As mentioned earlier, fruits related to strawberry (e.g. peaches, raspberries, or apples) can also trigger an allergic reaction in some people. Therefore, you need to be cautious when eating those.

How Do You Get a Diagnosis?


If you think that you may be allergic to strawberries, you should see a specialist. Based on your family history, your symptoms and allergy testing, the doctor will make a proper diagnosis. There are four different food allergy tests, available nowadays.

A skin test involves pricking the surface of your skin and exposing this area to a tiny amount of the allergen. If your skin develops a red, itchy bump at the affected site, you do have an allergy.

Speaking of blood testing, these tests help to determine the levels of antibodies in the blood. If their levels are higher than they should be, it means you are allergic.

Another type of allergy testing is called an oral food challenge. During this test, a patient consumes small amounts of the allergen under close monitoring of the doctor. If your body develops the reaction, you have an allergy. Otherwise, there may be another cause of your symptoms.

Finally, some doctors recommend following an elimination diet to determine an allergy. This involves eliminating certain foods from the diet for the period of a few weeks. After that, the food should be re-introduced into the diet. If your body develops an abnormal reaction, this is likely to indicate an allergy.

What Can You Replace Strawberries with?


Even if you are allergic to strawberries, there are still many fruits you can enjoy. However, you should be careful when eating fruits from the same family as strawberries. Worth mentioning that fruits like blueberries, bananas and melons don’t belong to the Rosaceae family, which means you can eat those without having an allergic reaction.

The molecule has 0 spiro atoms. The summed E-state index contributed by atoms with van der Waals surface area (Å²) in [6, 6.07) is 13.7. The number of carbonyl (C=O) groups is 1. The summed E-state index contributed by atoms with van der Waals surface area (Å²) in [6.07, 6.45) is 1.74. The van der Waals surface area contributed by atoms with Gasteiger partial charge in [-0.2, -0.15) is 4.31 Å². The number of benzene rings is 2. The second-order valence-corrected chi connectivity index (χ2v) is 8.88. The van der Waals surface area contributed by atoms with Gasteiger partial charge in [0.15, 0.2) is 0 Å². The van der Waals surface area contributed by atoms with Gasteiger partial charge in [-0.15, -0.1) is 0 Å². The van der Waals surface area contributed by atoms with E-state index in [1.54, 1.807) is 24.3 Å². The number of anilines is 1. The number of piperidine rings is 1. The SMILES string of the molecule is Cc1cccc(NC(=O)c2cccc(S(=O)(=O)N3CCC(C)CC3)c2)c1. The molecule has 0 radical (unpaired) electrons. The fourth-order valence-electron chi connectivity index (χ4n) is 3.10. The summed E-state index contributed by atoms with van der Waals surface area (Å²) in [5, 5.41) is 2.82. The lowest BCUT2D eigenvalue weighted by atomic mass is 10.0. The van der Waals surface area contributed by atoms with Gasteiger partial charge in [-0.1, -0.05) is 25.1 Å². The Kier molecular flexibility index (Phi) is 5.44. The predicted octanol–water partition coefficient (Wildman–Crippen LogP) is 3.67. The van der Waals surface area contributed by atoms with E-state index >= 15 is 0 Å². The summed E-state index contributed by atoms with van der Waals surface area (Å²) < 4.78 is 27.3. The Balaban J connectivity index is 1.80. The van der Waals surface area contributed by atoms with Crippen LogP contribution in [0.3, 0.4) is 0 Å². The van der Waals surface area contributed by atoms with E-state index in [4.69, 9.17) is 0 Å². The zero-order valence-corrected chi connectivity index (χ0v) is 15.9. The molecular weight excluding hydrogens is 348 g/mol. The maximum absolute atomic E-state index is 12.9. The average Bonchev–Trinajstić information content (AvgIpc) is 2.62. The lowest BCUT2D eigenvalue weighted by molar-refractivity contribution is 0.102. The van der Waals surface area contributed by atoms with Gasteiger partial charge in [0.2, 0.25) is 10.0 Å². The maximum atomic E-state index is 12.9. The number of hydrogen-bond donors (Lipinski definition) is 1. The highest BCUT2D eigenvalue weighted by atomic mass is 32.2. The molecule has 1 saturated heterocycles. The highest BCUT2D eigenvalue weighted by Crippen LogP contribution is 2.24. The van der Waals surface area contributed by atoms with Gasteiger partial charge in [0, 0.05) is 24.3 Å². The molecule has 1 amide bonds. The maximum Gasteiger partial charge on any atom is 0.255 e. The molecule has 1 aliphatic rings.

If you have multiple fruits and vegetable allergies, you may need to be taking additional supplements to make sure your body is getting necessary vitamins and minerals found in fruits.

Nowadays, experts are talking about the possibilities to breed hypoallergenic strawberries. According to some studies, strawberries without their typical red color may be less dangerous for allergic people. This means that someday people allergic to strawberries may be able to them safely.

The Bottom Line


Like any other allergy, a strawberry allergy can cause a lot discomfort to your life. However, avoiding this fruit can help you to stay symptom-free.

Strawberries are a common ingredient and flavoring in many foods. If you are allergic to it, make sure to read the ingredients labels carefully to avoid foods that may dangerous for you. When eating out, inform your waiter about your allergy and explain why you want your food totally free of strawberries.

If you have only had mild reactions to strawberry, you may be able to re-introduce it at some point in your life without developing an allergy. To do so, you may need to perform an oral food challenge first. Consult with your doctor about your options.